In Touch with Prairie Living

November 1998

By Michael M. Miller

The Germans from Russia Heritage Collection at the NDSU Libraries in Fargo reaches out to prairie families and former Dakotans. In various ways, it affirms the heritage of the Germans from Russia is an important part of the northern plains culture.

The NDSU Libraries and Prairie Public Television are collaborating on a groundbreaking one-hour documentary on the Germans from Russia. The documentary explores the history and culture of this unique ethnic group. Filming will include the breathtaking footage in the former German villages and the landscape in southern Ukraine. The program will premiere on PPTV in early 1999.

PPTV videographers joined the Journey to the Homeland Tours to Odessa, Ukraine in 1996, 1997 and 1998 for extensive filming. They traveled widely in North Dakota, to South Dakota and Lincoln, Nebraska for additional footage. Ron Vossler, University of North Dakota and a Wishek, N.D. native, is the documentary scriptwriter.

The limited-edition version of the videotape will contain special footage not seen in the one-hour documentary. Persons need to contact PPTV before 1 January 1999, to secure this special videotape. For further information, contact Prairie Public Television, PO Box 3240, Fargo, ND 58108-3240 Tel: 1-800-359-6900. Watch for announcements in newspapers for the premiere dates this winter.

In October, PPTV premiered the new documentary, Mennonites of Manitoba. Sixty thousand Mennonites now live on a fertile band of land hugging the Canadian American border. Their ancestors immigrated from the steppes of South Russia (today Ukraine) to the prairies of Manitoba sharing a similar history of the Dakota Germans from Russia. In the summer of 1874, a German speaking group of farmers from Russia began to flow into the virgin prairie of southern Manitoba. Their dynamic story is shared in Mennonites of Manitoba. This dynamic video documentary is available by contacting PPTV at 1-800-359-6900.

The Germans from Russia Heritage Collection is pleased to announce the completion of the forthcoming book, Homeland Book of the Bessarabian Germans by Albert Kern. The book includes many photographs and histories of the former Bessarabian German villages. The book will be of much interest to many Dakotans who have ancestral roots to these villages. This is one of the most comprehensive research histories ever published in the English language on the Bessarabian Germans. Persons wishing to secure the book, can contact GRHC.

The cookbook, Sei Unser Gast: Be Our Guest: A Collection of German-Russian Recipes continues to be well received. Food traditions are among our most enduring folkways. The younger generation may never learn to speak the German dialect of their ancestors, but being able to prepare favorite dishes from the Old Country is often another matter. Documenting German-Russian cuisine and foodways so present and future generations can enjoy their unique culinary heritage was the purpose behind the cookbook produced by the North Star Chapter in Minneapolis-St. Paul area of the American Historical Society of Germans from Russia. Learn how to make Kuchen, Borscht, Plachinta, Halupsie and many other foods.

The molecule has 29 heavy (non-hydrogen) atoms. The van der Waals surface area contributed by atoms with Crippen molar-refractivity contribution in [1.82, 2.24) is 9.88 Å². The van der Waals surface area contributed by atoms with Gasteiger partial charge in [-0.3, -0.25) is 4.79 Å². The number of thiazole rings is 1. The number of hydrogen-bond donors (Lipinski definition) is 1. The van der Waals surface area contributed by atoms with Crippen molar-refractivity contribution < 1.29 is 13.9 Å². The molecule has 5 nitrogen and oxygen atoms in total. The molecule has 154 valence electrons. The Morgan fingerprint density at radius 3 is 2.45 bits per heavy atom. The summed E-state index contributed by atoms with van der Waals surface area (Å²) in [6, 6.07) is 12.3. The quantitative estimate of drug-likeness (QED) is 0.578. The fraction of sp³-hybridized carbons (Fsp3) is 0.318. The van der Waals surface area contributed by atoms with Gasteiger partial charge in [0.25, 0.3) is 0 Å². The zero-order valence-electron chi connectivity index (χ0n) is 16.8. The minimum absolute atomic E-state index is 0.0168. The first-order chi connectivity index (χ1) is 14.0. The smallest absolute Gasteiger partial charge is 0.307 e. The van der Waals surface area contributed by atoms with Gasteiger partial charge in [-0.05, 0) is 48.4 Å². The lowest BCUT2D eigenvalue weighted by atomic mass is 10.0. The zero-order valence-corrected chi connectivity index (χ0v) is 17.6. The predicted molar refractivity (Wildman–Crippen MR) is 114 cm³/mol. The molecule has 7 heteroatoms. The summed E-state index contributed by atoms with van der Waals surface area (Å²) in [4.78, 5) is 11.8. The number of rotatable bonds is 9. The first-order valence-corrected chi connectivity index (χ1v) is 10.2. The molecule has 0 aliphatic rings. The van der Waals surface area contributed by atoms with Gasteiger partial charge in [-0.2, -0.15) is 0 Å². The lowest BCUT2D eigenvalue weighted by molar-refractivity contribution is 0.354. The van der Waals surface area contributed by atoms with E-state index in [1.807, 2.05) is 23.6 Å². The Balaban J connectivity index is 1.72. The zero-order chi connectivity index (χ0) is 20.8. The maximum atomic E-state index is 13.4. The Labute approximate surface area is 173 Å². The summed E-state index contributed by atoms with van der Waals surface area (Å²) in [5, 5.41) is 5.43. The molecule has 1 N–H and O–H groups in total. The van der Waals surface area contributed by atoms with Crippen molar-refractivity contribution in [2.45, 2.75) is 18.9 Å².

GRHC has published Some Wonderful Old Time Recipes from Our Mothers and Grandmothers. From the Forward by Thelma Bartel Wiest writes: "This recipe book was compiled in order to preserve the many old family recipes that are endangered, but which are still alive in the memories of many family members and, in some case, also in their kitchens. If, a hundred years from now, some curious, bright-eyed teenager, rummaging through an old trunk discovers this book, I hope she enjoys reading it as much as I enjoyed writing it." Here one finds delightful recipes such as Pfeffernüsse, Borscht/Kraut Suppe, and Schupf Noodla. GRHC wishes to thank Dr. William and Thelma Baird Wiest, Portland, OR, for sharing this wonderful recipe book.

The various Germans from Russia groups prepare German dishes quite differently from the way they are made in Germany. They also adopted and made uniquely their own Russian, Ukrainian, Polish, and Romanian dishes.

May I encourage readers to inform me about published cookbooks featuring ethnic German-Russian recipes and related heritage. We are also very interested in securing German-Russian related family histories published. We wish to add these publications to GRHC.

For further information about the collection, the new Bessarabian German book, the recipe books, the future Germans from Russia television documentary, PPTV's new Mennonite documentary, the Journey to the Homeland Tour to Odessa, Ukraine for May 18-31, 1999 and German-Russian heritage, contact Michael M. Miller, NDSU Libraries, PO Box 5599, Fargo, ND 58105-5599 (Tel: 701-231-8416; E-mail:; GRHC website:

Permission to use any images from the GRHC website may be requested by contacting Michael M. Miller